4 years ago

Mapping Canadian energy flow from primary fuel to end use

Mapping Canadian energy flow from primary fuel to end use
This paper interprets the energy flow from available primary fuel to end use in all of the provinces and territories in Canada for the year 2012 using Sankey diagrams. These flow charts illustrate energy production, imports, exports, and local consumption by economic sector, and quantify the amount of useful and rejected energy. The inflow and outflow values could help determine existing energy efficiencies and energy intensity improvement potential. The total energy available in the energy flow path for all of the provinces and territories is 27,494 PJ including imports. The diagrams clearly indicate that fossil fuels dominate Canada’s energy mix. Approximately 99% of the fuel in Alberta came from fossil sources in 2012 and approximately 76% of Canada’s energy came from fossil sources. Alberta produced the highest amount of available energy in Canada (11,986 PJ); the lowest came from the territories (72.7 PJ). Among the non-fossil generation, hydro-electricity dominated, followed by nuclear, wind, and biomass, respectively. The overall share of thermal-based generation (fossil-fuel, nuclear, and biomass) was found to be 37.1% of Canada’s produced electricity (2,222 PJ) in 2012. An analysis of rejected and useful energy indicated that the transport sector showed the poorest energy efficiency. This pictorial view of energy flow could help policy makers set targets for improving energy efficiency, select strategies for the reduction of greenhouse gases emissions, and help satisfy the vast global climate change challenges.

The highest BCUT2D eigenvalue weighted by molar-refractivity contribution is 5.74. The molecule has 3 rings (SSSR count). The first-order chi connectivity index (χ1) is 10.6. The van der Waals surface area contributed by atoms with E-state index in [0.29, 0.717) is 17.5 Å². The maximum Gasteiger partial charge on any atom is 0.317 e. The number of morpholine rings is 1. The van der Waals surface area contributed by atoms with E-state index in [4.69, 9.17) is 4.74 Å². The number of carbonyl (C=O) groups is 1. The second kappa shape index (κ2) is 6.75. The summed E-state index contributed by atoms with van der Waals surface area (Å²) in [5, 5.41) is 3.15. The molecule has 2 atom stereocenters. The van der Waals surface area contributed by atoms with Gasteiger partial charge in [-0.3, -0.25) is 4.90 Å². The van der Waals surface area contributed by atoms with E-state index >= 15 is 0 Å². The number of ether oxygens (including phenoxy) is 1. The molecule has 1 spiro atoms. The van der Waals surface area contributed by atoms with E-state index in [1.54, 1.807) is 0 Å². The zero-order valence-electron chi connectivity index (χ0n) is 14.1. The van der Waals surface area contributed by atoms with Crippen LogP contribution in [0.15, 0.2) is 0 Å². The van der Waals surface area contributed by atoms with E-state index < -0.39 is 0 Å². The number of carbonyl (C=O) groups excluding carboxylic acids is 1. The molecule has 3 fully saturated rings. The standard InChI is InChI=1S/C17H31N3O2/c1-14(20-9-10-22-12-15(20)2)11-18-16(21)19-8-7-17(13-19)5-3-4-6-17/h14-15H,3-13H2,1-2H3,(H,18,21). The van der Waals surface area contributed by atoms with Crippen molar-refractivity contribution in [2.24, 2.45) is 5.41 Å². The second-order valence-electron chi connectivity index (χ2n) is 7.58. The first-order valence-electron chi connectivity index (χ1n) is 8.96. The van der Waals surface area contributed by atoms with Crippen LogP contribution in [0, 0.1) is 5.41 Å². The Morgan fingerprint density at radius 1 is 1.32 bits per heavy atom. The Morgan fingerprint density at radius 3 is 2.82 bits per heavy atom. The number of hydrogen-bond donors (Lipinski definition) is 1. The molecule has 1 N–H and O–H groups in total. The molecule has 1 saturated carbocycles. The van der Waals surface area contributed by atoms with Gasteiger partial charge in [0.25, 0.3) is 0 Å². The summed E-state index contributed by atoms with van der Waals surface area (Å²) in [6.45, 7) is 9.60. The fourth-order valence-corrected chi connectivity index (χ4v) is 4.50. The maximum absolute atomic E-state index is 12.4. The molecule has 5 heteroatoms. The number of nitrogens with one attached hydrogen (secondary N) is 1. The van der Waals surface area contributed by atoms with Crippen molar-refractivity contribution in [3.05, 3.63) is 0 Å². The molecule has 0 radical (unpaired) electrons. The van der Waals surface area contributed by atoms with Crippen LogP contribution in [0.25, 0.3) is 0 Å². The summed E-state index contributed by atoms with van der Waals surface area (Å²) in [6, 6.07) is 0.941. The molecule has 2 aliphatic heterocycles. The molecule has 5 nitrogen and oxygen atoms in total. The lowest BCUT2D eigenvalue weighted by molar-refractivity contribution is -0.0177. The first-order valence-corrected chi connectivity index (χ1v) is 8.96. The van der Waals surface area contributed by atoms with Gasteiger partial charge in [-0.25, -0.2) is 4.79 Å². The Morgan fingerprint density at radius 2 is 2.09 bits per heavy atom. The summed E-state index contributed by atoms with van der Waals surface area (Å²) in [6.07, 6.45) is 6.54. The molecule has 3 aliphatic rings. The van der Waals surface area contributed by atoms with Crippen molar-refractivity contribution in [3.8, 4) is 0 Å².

Publisher URL: www.sciencedirect.com/science

DOI: S019689041731052X

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